– Judy Widmann, Board Member, Planned Parenthood Hudson Peconic

Thank you Planned Parenthood for inviting me to speak and for your work to promote the emotional wellbeing of women after an abortion.

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I had the pleasure of speaking at the Western Regional Conference for Law Students for Reproductive Justice (LSRJ) at UCLA on Sunday, January 31st.

I started my presentation by doing something I never do, which is to outline what it was I would *not* be talking about. I’m not a lawyer or a policy advocate so I let them know I wouldn’t be speaking about rights or the law. Instead, I talked about the growing pro-voice movement and the importance of building a cultural climate that supports and respects each individuals unique experience with abortion. I talked about the role of stories, comforting those who have been stigmatized and the need to build community. I talked about the danger of a single story, shame and advocacy.

When a woman’s story with abortion is only seen as a tool to be used to further political goals, we erode the strength of our own social movement. Pro-Voice is a public stand with each and every woman who has had an abortion, no matter how much her story makes us uncomfortable. We are for all the stories.

Lauren Mendonsa, a Law Student and Member of Law Students for Reproductive Justice, was present and wrote a blog post in response to the question I posed to the group:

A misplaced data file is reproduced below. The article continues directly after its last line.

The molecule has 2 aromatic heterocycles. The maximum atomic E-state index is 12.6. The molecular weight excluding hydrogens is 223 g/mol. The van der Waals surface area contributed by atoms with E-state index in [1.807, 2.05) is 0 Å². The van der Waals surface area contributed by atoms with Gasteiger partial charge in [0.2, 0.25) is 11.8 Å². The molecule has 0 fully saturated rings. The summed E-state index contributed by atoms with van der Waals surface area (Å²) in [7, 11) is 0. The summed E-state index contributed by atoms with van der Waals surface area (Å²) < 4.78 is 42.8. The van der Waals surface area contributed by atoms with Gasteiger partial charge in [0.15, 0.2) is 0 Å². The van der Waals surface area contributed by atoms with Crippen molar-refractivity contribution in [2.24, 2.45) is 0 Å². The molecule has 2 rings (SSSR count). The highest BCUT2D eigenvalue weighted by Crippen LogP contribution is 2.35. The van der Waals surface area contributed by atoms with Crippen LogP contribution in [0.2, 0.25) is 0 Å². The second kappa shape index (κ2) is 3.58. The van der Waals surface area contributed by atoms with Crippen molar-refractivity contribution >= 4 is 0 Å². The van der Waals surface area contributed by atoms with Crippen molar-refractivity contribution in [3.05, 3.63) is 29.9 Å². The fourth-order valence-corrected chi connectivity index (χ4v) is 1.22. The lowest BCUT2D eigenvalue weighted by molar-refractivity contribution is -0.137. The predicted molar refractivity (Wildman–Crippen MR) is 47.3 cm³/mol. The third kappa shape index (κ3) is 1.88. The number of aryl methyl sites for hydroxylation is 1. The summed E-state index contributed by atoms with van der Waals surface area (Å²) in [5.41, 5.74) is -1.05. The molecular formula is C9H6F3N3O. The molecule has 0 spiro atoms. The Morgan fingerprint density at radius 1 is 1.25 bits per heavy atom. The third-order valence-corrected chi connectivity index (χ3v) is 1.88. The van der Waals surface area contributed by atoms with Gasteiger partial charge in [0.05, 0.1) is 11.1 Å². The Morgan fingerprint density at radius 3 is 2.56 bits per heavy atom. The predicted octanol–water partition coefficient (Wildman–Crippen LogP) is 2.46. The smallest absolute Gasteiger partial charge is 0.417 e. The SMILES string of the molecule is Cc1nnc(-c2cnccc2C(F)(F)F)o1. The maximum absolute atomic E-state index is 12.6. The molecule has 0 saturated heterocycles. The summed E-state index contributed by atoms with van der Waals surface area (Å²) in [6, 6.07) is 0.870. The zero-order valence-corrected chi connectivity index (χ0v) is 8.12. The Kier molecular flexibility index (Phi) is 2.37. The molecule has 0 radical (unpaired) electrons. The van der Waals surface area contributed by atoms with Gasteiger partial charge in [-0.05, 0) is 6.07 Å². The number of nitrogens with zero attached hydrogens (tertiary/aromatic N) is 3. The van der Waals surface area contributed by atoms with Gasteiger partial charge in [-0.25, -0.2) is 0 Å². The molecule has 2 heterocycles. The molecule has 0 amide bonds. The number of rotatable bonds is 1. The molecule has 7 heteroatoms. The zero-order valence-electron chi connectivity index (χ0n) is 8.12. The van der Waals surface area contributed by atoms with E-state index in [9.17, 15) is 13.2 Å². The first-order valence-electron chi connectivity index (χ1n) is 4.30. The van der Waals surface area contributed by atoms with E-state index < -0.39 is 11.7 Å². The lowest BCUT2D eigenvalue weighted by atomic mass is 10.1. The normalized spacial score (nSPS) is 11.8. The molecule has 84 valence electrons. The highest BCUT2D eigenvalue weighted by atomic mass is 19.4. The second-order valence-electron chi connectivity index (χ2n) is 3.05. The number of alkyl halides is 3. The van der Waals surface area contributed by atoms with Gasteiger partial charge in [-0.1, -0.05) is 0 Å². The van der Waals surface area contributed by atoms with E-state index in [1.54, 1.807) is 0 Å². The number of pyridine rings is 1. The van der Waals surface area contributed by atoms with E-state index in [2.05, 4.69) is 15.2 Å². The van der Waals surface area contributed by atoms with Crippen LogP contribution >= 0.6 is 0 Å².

“What do you think is the role of law students and the legal community in creating a more supportive and respectful social climate around abortion?”

She writes:

I don’t have a good answer to Aspen’s question, but it has prompted self-reflection and criticism of my profession, which teaches its members to speak on behalf of our clients, emphasizing the “good” facts, minimizing the “bad,” and discarding the irrelevant. A supportive environment around abortion requires listening to women’s stories without an ear toward the legal hook, and refraining from ascribing our own values to the details. I need to work on this, and I’m going to encourage my peers and colleagues to do the same. As the decades since Roe v. Wade have shown, a legal right to abortion does little to engender support for women who choose to have one.